# Yet another limit problem!

1. May 2, 2005

### rsnd

I was told to differentiate by definition!!! Function
f = 1/(sqrt(1+x^2));

which gives me the expression
Lim(h->0) {(1/(sqrt(1+(x+h)^2)) - 1/(sqrt(1+x^2)))/h}
problem is...I can’t seem to get rid of the h at the bottom...I’ve tried all teh math packages I have including maple and all of them just seem to complicate things! what should be the simplified version of that function so I don’t get h at the bottom resulting in undefined numbers. or is there a different way to look at this definition problem?

Thanks heaps
K. Civilian

2. May 2, 2005

### matt grime

Why would you want to get rid of it? you need to let it tend to zero....

This ought to help:

Edit:

sqrt(a)-sqrt(b)= (a-b)/(sqrt(a)+sqrt(b))

Last edited: May 2, 2005
3. May 2, 2005

### uart

I suggest you start like this :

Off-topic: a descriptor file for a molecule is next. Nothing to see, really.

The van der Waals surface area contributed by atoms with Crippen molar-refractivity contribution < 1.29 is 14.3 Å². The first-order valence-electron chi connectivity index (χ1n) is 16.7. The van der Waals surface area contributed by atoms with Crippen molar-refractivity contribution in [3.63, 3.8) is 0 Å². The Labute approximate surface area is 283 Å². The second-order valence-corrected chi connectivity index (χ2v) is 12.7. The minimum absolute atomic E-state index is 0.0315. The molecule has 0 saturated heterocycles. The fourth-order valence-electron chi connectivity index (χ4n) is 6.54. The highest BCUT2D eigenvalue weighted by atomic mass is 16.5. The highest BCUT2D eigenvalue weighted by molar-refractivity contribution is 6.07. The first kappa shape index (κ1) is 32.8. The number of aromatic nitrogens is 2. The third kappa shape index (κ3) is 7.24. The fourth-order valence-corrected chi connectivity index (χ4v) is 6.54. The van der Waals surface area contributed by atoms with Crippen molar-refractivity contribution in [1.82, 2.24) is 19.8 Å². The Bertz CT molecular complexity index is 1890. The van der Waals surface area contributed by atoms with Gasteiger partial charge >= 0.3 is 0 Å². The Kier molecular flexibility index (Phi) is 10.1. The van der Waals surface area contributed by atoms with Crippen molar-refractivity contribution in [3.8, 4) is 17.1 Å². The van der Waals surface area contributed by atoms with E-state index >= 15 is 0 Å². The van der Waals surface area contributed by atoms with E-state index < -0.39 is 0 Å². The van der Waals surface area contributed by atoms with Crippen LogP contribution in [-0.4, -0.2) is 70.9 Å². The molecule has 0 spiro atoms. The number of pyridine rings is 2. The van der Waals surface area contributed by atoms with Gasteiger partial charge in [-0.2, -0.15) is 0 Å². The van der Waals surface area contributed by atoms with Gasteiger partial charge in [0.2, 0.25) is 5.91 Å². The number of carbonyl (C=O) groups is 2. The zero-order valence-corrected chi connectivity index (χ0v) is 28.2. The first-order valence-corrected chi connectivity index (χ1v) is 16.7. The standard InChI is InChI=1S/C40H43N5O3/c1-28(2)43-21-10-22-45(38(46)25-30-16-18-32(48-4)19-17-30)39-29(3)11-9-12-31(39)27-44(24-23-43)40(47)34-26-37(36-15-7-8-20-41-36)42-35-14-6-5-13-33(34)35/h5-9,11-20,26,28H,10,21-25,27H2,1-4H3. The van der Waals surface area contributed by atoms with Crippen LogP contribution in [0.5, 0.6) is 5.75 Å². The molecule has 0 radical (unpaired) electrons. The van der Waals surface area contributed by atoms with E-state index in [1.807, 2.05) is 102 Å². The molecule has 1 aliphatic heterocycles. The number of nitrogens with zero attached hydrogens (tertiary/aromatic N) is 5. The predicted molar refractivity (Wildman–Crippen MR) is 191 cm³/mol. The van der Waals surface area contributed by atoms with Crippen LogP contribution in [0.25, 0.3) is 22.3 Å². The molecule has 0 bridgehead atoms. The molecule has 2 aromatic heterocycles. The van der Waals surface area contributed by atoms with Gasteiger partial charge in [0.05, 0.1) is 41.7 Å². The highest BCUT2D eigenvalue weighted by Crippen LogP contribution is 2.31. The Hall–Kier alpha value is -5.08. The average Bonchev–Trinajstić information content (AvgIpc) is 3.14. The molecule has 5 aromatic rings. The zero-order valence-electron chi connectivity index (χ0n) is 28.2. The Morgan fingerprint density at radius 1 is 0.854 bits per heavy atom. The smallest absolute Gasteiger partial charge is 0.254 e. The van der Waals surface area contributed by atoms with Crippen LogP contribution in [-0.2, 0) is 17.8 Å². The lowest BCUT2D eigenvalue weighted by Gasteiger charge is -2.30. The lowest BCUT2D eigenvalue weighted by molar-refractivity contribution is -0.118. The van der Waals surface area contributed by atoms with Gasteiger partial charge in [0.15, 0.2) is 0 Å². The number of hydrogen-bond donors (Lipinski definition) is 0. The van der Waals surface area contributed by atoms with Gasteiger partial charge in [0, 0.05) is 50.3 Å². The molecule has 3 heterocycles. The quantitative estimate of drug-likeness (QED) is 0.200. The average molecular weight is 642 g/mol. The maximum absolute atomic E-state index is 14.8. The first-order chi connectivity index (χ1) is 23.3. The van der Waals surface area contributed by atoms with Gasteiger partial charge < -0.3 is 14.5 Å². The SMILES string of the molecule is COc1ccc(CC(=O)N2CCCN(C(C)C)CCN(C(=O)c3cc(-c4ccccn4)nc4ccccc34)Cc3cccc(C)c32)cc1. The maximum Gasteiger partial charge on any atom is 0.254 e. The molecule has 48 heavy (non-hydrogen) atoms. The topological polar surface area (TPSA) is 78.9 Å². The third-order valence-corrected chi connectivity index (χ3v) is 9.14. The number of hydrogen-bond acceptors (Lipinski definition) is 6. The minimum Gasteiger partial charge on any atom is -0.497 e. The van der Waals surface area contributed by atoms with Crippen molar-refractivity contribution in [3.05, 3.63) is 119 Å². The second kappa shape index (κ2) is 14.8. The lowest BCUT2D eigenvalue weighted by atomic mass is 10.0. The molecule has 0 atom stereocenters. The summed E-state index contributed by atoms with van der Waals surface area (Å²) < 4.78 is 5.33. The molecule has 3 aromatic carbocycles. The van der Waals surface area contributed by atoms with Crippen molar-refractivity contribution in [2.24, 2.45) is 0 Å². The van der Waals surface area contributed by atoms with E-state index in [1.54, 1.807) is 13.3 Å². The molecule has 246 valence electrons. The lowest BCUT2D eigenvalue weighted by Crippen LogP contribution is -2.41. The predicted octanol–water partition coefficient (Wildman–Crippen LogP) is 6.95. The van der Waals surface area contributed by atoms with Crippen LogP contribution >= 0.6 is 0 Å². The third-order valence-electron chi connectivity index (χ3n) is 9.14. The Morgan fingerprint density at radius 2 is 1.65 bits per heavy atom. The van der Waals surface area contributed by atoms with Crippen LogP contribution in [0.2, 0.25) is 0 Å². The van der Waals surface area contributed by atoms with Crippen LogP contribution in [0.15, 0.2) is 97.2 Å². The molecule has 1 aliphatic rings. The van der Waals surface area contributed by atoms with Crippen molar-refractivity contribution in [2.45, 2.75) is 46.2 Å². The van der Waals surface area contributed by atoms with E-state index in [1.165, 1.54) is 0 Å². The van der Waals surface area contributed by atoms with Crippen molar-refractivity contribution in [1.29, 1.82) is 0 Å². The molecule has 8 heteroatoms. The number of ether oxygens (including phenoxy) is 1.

( 1 + (x+h)^2 )^(-1/2)

= ( 1 + x^2 + (2x+h)h )^(-1/2)

= (1 + x^2)^(-1/2) ( 1 + (2x+h)/(1+x^2) h )^(-1/2)

Then do a binomial expansion of the "(1 + (2x+h)/(1+x^2) h)^(-1/2)" factor and it's pretty straight forward from there.

4. May 2, 2005

### HallsofIvy

Because if it is in the denominator as it goes to 0 it will cause a lot of trouble!

Provided a-b= 1?

5. May 2, 2005

### matt grime

Noted my mistake.

But the point is that if you use that corrected identity, then you get something where the h on bottom cancels off, and you just have an h on top, let it go to zero and the correct derivative drops out.

Since it's easier to typeset, here's the idea of 1/x

1/(x+h) - 1/x = -h/(x+h)(x)

divide through by h and now let he tend to zero to see that the derivative is -1/x^2

that works here too, but it's a bugger to typeset.

Last edited: May 2, 2005
6. May 2, 2005